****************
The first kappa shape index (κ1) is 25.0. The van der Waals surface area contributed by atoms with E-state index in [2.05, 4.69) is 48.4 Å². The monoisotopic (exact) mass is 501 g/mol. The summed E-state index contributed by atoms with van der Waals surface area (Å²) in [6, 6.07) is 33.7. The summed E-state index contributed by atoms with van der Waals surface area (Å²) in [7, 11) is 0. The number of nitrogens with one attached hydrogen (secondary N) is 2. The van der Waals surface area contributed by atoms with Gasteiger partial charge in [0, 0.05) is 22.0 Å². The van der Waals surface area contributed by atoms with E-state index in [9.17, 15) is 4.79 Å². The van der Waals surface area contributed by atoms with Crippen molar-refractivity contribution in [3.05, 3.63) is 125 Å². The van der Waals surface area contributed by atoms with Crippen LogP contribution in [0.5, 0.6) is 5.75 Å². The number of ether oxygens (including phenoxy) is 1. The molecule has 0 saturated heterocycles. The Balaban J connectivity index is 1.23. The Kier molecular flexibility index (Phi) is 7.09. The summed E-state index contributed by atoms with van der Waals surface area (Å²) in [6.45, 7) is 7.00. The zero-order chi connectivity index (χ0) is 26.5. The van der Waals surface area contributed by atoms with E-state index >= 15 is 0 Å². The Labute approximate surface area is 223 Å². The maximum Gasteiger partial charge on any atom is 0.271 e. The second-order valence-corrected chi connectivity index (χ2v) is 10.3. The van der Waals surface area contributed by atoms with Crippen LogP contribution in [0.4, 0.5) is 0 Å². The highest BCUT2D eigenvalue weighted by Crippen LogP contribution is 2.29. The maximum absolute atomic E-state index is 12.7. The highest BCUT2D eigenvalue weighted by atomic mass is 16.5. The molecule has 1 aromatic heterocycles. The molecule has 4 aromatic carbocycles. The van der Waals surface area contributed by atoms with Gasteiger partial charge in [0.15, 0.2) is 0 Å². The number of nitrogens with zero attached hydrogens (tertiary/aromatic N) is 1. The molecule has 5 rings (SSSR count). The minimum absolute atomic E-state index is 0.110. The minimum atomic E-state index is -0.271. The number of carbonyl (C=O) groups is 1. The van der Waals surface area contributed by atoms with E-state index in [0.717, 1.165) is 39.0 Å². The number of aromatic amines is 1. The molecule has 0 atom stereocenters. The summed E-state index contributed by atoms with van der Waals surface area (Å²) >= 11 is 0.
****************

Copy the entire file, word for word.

The first kappa shape index (κ1) is 25.0. The van der Waals surface area contributed by atoms with E-state index in [2.05, 4.69) is 48.4 Å². The monoisotopic (exact) mass is 501 g/mol. The summed E-state index contributed by atoms with van der Waals surface area (Å²) in [6, 6.07) is 33.7. The summed E-state index contributed by atoms with van der Waals surface area (Å²) in [7, 11) is 0. The number of nitrogens with one attached hydrogen (secondary N) is 2. The van der Waals surface area contributed by atoms with Gasteiger partial charge in [0, 0.05) is 22.0 Å². The van der Waals surface area contributed by atoms with E-state index in [9.17, 15) is 4.79 Å². The van der Waals surface area contributed by atoms with Crippen molar-refractivity contribution in [3.05, 3.63) is 125 Å². The van der Waals surface area contributed by atoms with Crippen LogP contribution in [0.5, 0.6) is 5.75 Å². The number of ether oxygens (including phenoxy) is 1. The molecule has 0 saturated heterocycles. The Balaban J connectivity index is 1.23. The Kier molecular flexibility index (Phi) is 7.09. The summed E-state index contributed by atoms with van der Waals surface area (Å²) in [6.45, 7) is 7.00. The zero-order chi connectivity index (χ0) is 26.5. The van der Waals surface area contributed by atoms with E-state index >= 15 is 0 Å². The Labute approximate surface area is 223 Å². The maximum Gasteiger partial charge on any atom is 0.271 e. The second-order valence-corrected chi connectivity index (χ2v) is 10.3. The van der Waals surface area contributed by atoms with Crippen LogP contribution in [0.4, 0.5) is 0 Å². The highest BCUT2D eigenvalue weighted by Crippen LogP contribution is 2.29. The maximum absolute atomic E-state index is 12.7. The highest BCUT2D eigenvalue weighted by atomic mass is 16.5. The molecule has 1 aromatic heterocycles. The molecule has 4 aromatic carbocycles. The van der Waals surface area contributed by atoms with Gasteiger partial charge in [0.15, 0.2) is 0 Å². The number of nitrogens with zero attached hydrogens (tertiary/aromatic N) is 1. The molecule has 5 rings (SSSR count). The minimum absolute atomic E-state index is 0.110. The minimum atomic E-state index is -0.271. The number of carbonyl (C=O) groups is 1. The van der Waals surface area contributed by atoms with E-state index in [0.717, 1.165) is 39.0 Å². The number of aromatic amines is 1. The molecule has 0 atom stereocenters. The summed E-state index contributed by atoms with van der Waals surface area (Å²) >= 11 is 0.